Task 3: Evidence of Student Learning

Erik Ford
7 min readJul 22, 2021

Example A

Example B

The evidence displayed above is from a money related activity called a money spider. In this activity, students had to place a value on the abdomen of the spider and needed to come up with combinations that equalled that value on each of the spider’s legs. Students had the option of using coins or writing the value on the legs to represent the different combinations that could come up with. At the conclusion of the activity, students were asked to sit on the carpet and share what combinations they came up with to a partner and then share with the rest of the class. I modelled the activity to the class before they had their turn. Throughout the activity, I would check for understanding by asking students to explain how and why they came up with their combinations. The money spider activity was double sided so that students could try a different value and combinations, or they could try a higher order thinking question to extend their learning.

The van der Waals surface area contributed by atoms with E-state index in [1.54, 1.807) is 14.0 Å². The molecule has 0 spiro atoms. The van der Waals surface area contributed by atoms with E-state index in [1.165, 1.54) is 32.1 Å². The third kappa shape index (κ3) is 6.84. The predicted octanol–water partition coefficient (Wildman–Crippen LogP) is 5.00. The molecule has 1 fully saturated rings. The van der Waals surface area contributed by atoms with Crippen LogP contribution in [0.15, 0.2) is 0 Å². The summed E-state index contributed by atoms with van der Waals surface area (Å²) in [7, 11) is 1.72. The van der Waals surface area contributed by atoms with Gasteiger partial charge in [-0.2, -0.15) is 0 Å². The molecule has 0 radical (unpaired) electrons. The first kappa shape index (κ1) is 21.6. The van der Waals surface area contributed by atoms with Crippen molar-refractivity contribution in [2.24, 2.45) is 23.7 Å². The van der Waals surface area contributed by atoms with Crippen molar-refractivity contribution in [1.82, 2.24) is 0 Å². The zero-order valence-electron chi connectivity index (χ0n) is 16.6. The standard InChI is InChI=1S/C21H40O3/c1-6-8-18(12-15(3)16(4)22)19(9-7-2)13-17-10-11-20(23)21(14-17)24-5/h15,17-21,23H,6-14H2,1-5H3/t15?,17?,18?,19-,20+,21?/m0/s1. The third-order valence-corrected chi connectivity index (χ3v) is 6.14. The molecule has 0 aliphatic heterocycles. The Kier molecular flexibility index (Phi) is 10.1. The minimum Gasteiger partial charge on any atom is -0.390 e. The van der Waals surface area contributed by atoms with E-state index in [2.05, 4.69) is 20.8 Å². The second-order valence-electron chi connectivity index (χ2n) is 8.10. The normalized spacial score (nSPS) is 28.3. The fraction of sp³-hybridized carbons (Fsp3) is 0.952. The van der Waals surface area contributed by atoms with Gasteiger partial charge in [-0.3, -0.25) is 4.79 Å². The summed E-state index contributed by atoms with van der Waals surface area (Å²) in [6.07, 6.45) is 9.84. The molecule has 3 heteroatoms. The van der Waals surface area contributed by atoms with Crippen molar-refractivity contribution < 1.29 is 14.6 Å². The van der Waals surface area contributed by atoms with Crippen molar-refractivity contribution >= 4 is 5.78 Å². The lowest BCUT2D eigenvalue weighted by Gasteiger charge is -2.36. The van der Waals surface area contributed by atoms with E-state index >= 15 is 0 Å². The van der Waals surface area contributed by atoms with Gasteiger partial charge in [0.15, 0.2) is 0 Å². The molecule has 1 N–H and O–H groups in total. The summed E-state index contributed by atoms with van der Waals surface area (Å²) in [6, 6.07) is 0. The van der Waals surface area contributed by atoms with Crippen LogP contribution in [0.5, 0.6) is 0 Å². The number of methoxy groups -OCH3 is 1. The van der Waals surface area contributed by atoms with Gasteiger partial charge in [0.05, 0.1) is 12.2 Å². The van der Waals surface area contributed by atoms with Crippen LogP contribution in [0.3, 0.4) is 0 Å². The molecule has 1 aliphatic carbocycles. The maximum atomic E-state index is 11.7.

Evidence of Student Learning: Year 1/2 Money Spider Sample

In the education field, researchers generally agree that constructivism is a theory of learning in which an individual builds new knowledge and understanding from previous experiences, whether that be in a formal or non-formal learning environment (Bodner, 1986; Harlow, Cummings & Aberasturi, 2007; Hyslop-Margison & Strobel, 2007). Social constructivism builds on the notion of constructivism and adds variation to the theory by arguing that learning is socially constructed from interactions with others (Vygotsky, 1978; Adams, 2006). This essay will apply the constructivist and social constructivist lens to determine whether the artefacts supplied above are evidence of student learning or are not evidence of student learning.

Before continuing, it is vital to establish what does and does not constitute evidence. The New South Wales Department of Education defines evidence, which can be summarised as any content produced by a student that a teacher can use to demonstrate evidence of student achievement (NSW Department of Education, 2020). The…

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Erik Ford

Post-graduate student at the University of Sydney, enrolled in the Master of Teaching (Primary) Program. I was previously an undergraduate at UWS enrolled in IR